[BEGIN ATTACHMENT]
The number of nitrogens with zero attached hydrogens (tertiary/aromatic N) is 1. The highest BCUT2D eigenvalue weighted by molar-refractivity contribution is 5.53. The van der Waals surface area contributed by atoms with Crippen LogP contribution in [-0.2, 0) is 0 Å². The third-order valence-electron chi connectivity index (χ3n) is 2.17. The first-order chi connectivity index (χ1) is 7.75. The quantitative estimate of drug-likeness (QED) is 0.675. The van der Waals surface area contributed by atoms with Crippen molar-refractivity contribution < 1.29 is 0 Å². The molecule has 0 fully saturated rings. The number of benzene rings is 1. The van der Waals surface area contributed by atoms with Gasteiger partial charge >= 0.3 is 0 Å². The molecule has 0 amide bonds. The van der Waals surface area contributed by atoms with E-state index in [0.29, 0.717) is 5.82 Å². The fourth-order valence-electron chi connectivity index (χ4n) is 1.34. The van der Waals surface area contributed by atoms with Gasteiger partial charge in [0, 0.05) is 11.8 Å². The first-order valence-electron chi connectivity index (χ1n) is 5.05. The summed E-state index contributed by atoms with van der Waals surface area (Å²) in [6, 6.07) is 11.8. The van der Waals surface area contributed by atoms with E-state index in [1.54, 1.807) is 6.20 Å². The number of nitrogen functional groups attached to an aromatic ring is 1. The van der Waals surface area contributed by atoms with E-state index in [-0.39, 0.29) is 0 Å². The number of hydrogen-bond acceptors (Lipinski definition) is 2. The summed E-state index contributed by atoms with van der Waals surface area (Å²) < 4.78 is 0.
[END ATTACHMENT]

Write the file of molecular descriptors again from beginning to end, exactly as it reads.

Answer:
The number of nitrogens with zero attached hydrogens (tertiary/aromatic N) is 1. The highest BCUT2D eigenvalue weighted by molar-refractivity contribution is 5.53. The van der Waals surface area contributed by atoms with Crippen LogP contribution in [-0.2, 0) is 0 Å². The third-order valence-electron chi connectivity index (χ3n) is 2.17. The first-order chi connectivity index (χ1) is 7.75. The quantitative estimate of drug-likeness (QED) is 0.675. The van der Waals surface area contributed by atoms with Crippen molar-refractivity contribution < 1.29 is 0 Å². The molecule has 0 fully saturated rings. The number of benzene rings is 1. The van der Waals surface area contributed by atoms with Gasteiger partial charge >= 0.3 is 0 Å². The molecule has 0 amide bonds. The van der Waals surface area contributed by atoms with E-state index in [0.29, 0.717) is 5.82 Å². The fourth-order valence-electron chi connectivity index (χ4n) is 1.34. The van der Waals surface area contributed by atoms with Gasteiger partial charge in [0, 0.05) is 11.8 Å². The first-order valence-electron chi connectivity index (χ1n) is 5.05. The summed E-state index contributed by atoms with van der Waals surface area (Å²) in [6, 6.07) is 11.8. The van der Waals surface area contributed by atoms with E-state index in [1.54, 1.807) is 6.20 Å². The number of nitrogen functional groups attached to an aromatic ring is 1. The van der Waals surface area contributed by atoms with E-state index in [-0.39, 0.29) is 0 Å². The number of hydrogen-bond acceptors (Lipinski definition) is 2. The summed E-state index contributed by atoms with van der Waals surface area (Å²) < 4.78 is 0.